Hala Louein (“Where Do We Go Now?”), the second feature film by director Nadine Labaki, is – despite its naïve nature – an enjoyable film. Much like her debut film “Caramel,” Labaki taps into the world of women to depict their feelings, fears and anxieties in chatty scenes that are not without frivolity, yet which nevertheless manage to have their sincere moments.
The film opens with a group of women walking together in synchronised movements wearing black to mourn their respective loved ones, with each holding up a picture of a lost son, brother or relative. In “Caramel,” Labaki closes the movie with a wonderfully picturesque shot; in her second film, it is the opening shot that is most captivating and best executed.
The film takes place against the backdrop of Lebanon’s brutal civil war, yet is set in a small village far from the outside world. The choice of the setting is perhaps one of the best things about the film, allowing for its unrealistic touch and its simple, allegorical narrative.
As in “Caramel,” “Where Do We Go Now?” features beautiful scenery and good cinematography, along with a soundtrack that enhances its general mood. The film’s editing is sometimes choppy, however, while some otherwise good shots aren’t given the time they deserve.
Group direction is one of Labaki’s strong points, and one of the most interesting scenes portrays a gathering of the townsfolk to watch television on a hill – the only place with satellite reception. As all the people, glued to the television set, are forced to watch the same channels – fighting over what to watch – accusations begin to surface.
The film provides a good depiction of a closed society, with its togetherness, gossip and everyday disputes between neighbours. In this small town, deeply impacted by the civil war, a number of local men have died while latent Muslim-Christian tensions quickly come to the fore after some unintentional incidents.
The women of the town, in fear of losing more loved ones, draw up a plan to prevent the men from killing one another in a series of episodes that alternate between comedy and drama. Just as events begin taking one direction, however, they immediately take another turn.
The film is saved from falling into melodrama by a touch of comedy, and from falling into ridiculousness by the women’s profound fear of losing their sons to the war.
While the somewhat frivolous dialogue can be overlooked for the sake of giving the conversation a realistic tone, the story nevertheless has many problems in terms of plot development and characters’ relationships with one another.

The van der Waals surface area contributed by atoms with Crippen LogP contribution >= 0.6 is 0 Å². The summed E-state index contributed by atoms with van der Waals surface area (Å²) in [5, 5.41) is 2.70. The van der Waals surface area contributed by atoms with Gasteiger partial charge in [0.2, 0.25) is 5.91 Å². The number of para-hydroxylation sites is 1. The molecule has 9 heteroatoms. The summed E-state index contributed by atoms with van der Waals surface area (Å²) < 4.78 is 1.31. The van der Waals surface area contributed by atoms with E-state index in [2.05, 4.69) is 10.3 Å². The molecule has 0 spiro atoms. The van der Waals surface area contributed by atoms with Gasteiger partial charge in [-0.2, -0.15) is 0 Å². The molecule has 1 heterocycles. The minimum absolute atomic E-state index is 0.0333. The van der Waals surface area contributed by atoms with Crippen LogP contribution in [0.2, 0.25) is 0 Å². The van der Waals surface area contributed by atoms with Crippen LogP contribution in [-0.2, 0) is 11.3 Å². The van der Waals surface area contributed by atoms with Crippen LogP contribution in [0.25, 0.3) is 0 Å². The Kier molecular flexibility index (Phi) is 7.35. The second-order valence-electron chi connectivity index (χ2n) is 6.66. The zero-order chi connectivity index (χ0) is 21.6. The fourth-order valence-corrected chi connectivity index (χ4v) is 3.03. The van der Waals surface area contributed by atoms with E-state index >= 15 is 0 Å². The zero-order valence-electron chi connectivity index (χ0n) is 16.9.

For example, no in-depth details are given to flesh out characters. Women are simply emotional creatures opposed to the violence, while men are depicted as hard-edged – and potentially violent – beings.
This isn’t the script’s biggest flaw, however, for the film is set more in allegorical terms and relationships between characters should have been given more depth. Bonds between women and their husbands – and those between the women themselves – remain somewhat hazy throughout.
Director Labaki plays Amal, who, at the beginning of the film, eyes a man and daydreams about dancing with him. The precise nature of the relationship, however, is never revealed and remains ambiguous. Until the end, this is neither developed nor diminished, making its presence in the film unimportant.
The relationships between the women are also somewhat confusing. In dialogue at the beginning of the film, Muslim women express their own prejudices against Christians, yet they nevertheless strive to stop the men from fighting.
The film also fails to provide a coherent progression of events or explain the precise nature of the strife between the village’s Muslim and Christian communities. The movie also fails to offer a convincing reason for the violence, and, ultimately, the women’s plan provides an all-too-easy way to conclude the film.
This naïve approach, however, might have been intentional, designed to induce a sense of idealism and wishful thinking – the creation of a world inside a detached village does allow for a measure of unrealism.
Along with director Labaki, the film also features actors Claude Baz Moussawbaa and Leyla Hakim.
The film won the People’s Choice Award at the Toronto International Film Festival and the Audience Award at the Oslo Film Festival. It was also honoured at the prestigious San Sebastián International Film Festival.
“Where Do We Go Now?” is currently playing at the Renaissance Nile City Cinema, the Geneina Mall and the Bandar Cinema.